Intel Tick-Tock

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"Tick-Tock" is a model adopted by chip manufacturer Intel Corporation from 2007 to follow every microarchitectural change with a die shrink of the process technology. Every "tick" represents a shrinking of the process technology of the previous microarchitecture (sometimes introducing new instructions, as with Broadwell, released in late 2014) and every "tock" designates a new microarchitecture.[1] Every year to 18 months, there is expected to be one tick or tock.[2] Starting 2014 Intel realized "Refresh" cycles after a tock in form of a smaller update to the microarchitecture. It's said this is done because of the expanding times to the next tick.[citation needed]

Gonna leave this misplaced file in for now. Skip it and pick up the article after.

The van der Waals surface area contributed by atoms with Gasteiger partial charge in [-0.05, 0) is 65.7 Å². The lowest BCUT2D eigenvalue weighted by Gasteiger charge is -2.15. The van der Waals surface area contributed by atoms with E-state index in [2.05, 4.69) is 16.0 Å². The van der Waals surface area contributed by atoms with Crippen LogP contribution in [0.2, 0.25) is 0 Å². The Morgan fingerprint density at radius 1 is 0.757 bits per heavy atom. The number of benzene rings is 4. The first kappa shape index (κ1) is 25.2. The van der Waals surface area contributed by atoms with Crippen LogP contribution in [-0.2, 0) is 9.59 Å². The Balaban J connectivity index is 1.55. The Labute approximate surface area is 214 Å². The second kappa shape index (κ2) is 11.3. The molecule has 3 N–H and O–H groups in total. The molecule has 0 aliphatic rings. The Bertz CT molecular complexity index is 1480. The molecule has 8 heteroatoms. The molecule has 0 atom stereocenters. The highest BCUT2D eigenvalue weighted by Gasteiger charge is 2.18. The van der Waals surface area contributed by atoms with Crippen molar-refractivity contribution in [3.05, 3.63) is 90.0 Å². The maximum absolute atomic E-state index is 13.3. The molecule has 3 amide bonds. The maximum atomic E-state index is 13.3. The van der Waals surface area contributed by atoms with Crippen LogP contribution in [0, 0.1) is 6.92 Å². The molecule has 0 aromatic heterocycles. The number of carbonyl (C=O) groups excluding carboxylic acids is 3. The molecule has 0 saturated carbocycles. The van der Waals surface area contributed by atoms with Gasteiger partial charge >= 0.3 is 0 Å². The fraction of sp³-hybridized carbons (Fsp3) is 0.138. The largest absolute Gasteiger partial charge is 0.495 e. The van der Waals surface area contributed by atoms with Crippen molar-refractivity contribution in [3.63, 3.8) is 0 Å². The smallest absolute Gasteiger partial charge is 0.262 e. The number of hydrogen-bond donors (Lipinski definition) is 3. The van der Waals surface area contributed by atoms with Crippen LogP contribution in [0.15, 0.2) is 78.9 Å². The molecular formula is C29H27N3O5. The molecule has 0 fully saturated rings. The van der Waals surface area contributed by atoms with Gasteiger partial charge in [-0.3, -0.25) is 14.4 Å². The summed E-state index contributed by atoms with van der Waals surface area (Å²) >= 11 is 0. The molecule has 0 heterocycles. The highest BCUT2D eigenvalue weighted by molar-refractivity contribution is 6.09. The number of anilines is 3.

The model was cited by TechCrunch in a review of Apple’s iPhone 6S and Apple’s iPhone 6S Plus, saying the model consists of a "major change in a product followed by a refinement of that product."[3]

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  1. ^ Intel Tick-Tock Model
  2. ^ Compare: "Intel Tick-Tock Model". Intel. Intel Corporation. Retrieved 2014-11-02. A yearly product cadence moves the industry forward in a predictable fashion that can be planned in advance. 
  3. ^ "Review: Apple’s iPhone 6s And 6s Plus Go ‘Tick’". TechCrunch. 22 September 2015. Retrieved 2015-09-24. Popularized by chip maker Intel, ‘tick tock development’ has come to refer to a major change in a product followed by a refinement of that product. 

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